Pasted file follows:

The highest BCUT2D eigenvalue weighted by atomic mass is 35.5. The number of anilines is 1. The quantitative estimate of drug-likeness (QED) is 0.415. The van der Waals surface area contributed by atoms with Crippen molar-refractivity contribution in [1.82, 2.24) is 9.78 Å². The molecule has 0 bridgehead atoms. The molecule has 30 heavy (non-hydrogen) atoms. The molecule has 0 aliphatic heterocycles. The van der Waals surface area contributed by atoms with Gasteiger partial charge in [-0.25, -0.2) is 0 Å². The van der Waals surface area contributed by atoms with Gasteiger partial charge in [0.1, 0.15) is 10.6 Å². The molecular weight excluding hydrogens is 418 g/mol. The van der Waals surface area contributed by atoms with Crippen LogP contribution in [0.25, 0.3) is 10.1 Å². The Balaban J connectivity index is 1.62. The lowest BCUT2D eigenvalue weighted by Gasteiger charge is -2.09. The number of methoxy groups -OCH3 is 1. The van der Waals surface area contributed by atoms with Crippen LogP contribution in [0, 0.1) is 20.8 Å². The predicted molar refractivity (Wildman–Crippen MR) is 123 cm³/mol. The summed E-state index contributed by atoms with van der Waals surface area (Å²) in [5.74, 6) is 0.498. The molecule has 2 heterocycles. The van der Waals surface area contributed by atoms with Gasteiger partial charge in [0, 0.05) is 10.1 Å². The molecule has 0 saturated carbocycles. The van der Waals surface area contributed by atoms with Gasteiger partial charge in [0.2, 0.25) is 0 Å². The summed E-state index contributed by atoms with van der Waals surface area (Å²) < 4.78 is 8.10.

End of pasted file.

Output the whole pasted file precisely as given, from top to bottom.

The highest BCUT2D eigenvalue weighted by atomic mass is 35.5. The number of anilines is 1. The quantitative estimate of drug-likeness (QED) is 0.415. The van der Waals surface area contributed by atoms with Crippen molar-refractivity contribution in [1.82, 2.24) is 9.78 Å². The molecule has 0 bridgehead atoms. The molecule has 30 heavy (non-hydrogen) atoms. The molecule has 0 aliphatic heterocycles. The van der Waals surface area contributed by atoms with Gasteiger partial charge in [-0.25, -0.2) is 0 Å². The van der Waals surface area contributed by atoms with Gasteiger partial charge in [0.1, 0.15) is 10.6 Å². The molecular weight excluding hydrogens is 418 g/mol. The van der Waals surface area contributed by atoms with Crippen LogP contribution in [0.25, 0.3) is 10.1 Å². The Balaban J connectivity index is 1.62. The lowest BCUT2D eigenvalue weighted by Gasteiger charge is -2.09. The number of methoxy groups -OCH3 is 1. The van der Waals surface area contributed by atoms with Crippen LogP contribution in [0, 0.1) is 20.8 Å². The predicted molar refractivity (Wildman–Crippen MR) is 123 cm³/mol. The summed E-state index contributed by atoms with van der Waals surface area (Å²) in [5.74, 6) is 0.498. The molecule has 2 heterocycles. The van der Waals surface area contributed by atoms with Gasteiger partial charge in [0, 0.05) is 10.1 Å². The molecule has 0 saturated carbocycles. The van der Waals surface area contributed by atoms with Gasteiger partial charge in [0.2, 0.25) is 0 Å². The summed E-state index contributed by atoms with van der Waals surface area (Å²) < 4.78 is 8.10.